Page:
Chicken Cordon Bleu
2 thinly-sliced skinless, boneless chicken breasts
Ham slices
Swiss cheese slices
Beaten egg

Preheat oven to 350 degrees. Layer ham and cheese atop each chicken breast. Fold into a neat bundle, with the chicken's edges tucked around the filling. Dip chicken in egg, then breadcrumbs, coating evenly. Bake about 20 minutes. Serves 2.

Another dish I made during our temporary housing time seemed a little weird to me, noodles with brats and rye croutons, inspired by a recipe from a cookbook called "The Rustic Table." It turned out to be a little bland, but I think it would have been lots better with a better meat to noodle ratio than what I used. I served it with a black-eyed pea salad, from a recipe my mom gave me, that was simply scrumptious and could have served as dinner. The original recipe came from Paula Deen. We had fresh plums for dessert. This season has been terrific for stone fruit.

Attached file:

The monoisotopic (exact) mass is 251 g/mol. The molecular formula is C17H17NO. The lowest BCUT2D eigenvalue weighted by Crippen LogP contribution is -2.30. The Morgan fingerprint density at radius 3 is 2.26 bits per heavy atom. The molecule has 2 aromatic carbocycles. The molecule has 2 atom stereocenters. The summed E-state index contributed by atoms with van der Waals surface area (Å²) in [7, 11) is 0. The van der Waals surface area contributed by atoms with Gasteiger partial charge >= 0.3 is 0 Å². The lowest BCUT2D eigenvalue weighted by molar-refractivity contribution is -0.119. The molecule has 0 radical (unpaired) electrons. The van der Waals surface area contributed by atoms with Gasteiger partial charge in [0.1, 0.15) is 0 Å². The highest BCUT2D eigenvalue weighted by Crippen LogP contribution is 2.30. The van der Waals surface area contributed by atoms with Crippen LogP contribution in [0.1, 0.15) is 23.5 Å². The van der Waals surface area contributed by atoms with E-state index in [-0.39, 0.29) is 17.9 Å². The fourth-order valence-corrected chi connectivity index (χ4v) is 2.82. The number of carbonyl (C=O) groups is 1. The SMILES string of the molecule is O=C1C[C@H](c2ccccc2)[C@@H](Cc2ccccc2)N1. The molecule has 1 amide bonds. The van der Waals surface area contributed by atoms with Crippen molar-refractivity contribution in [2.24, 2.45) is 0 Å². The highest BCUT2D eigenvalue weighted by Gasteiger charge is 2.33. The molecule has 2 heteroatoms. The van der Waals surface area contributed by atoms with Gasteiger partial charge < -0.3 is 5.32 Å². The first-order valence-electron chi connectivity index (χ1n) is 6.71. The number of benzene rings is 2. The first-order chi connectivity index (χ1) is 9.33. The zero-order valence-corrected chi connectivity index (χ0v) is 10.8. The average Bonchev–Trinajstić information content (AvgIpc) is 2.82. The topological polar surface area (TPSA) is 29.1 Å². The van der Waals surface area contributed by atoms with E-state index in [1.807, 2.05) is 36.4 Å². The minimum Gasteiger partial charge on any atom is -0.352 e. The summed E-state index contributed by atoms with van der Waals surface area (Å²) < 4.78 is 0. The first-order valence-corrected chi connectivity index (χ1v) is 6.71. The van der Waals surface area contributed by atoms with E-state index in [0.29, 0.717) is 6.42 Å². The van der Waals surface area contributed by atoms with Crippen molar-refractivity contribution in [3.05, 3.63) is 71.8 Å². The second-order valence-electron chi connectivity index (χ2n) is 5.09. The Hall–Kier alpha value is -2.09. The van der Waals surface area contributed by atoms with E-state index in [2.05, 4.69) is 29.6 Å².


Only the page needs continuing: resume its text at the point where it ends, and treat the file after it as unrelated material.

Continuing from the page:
Noodles with Brats & Rye Croutons
2 slices rye, cubed
1/2 pound egg noodles
1/2 stick butter, cut up
1/2 lb. brats, sliced thickly

Preheat oven to 250 degrees. Bake rye cubes until dried out, about 10 minutes. Meanwhile, cook and drain noodles. Melt butter in skillet & fry brat slices. Remove to drain on a paper towel-lined plate (I might skip the draining next time). Toss bread in butter and brat grease until browned & crisp. Set aside. Toss noodles and brats together in same pan. Serve with croutons. Serves 4.

Black-Eyed Pea Salad
2 cans black-eyes peas, drained
1 can diced tomatoes, well-drained
4 oz. chopped pimientos, drained
3 cloves garlic, minced
1/4 c. olive oil
A splash of balsamic vinegar
A handful of finely diced red onion 
A handful of chopped parsley
A smidge of minced pickled jalapeƱo 
1 tsp. sugar
Salt & pepper

Mix everything gently together and adjust seasonings. Serves 6.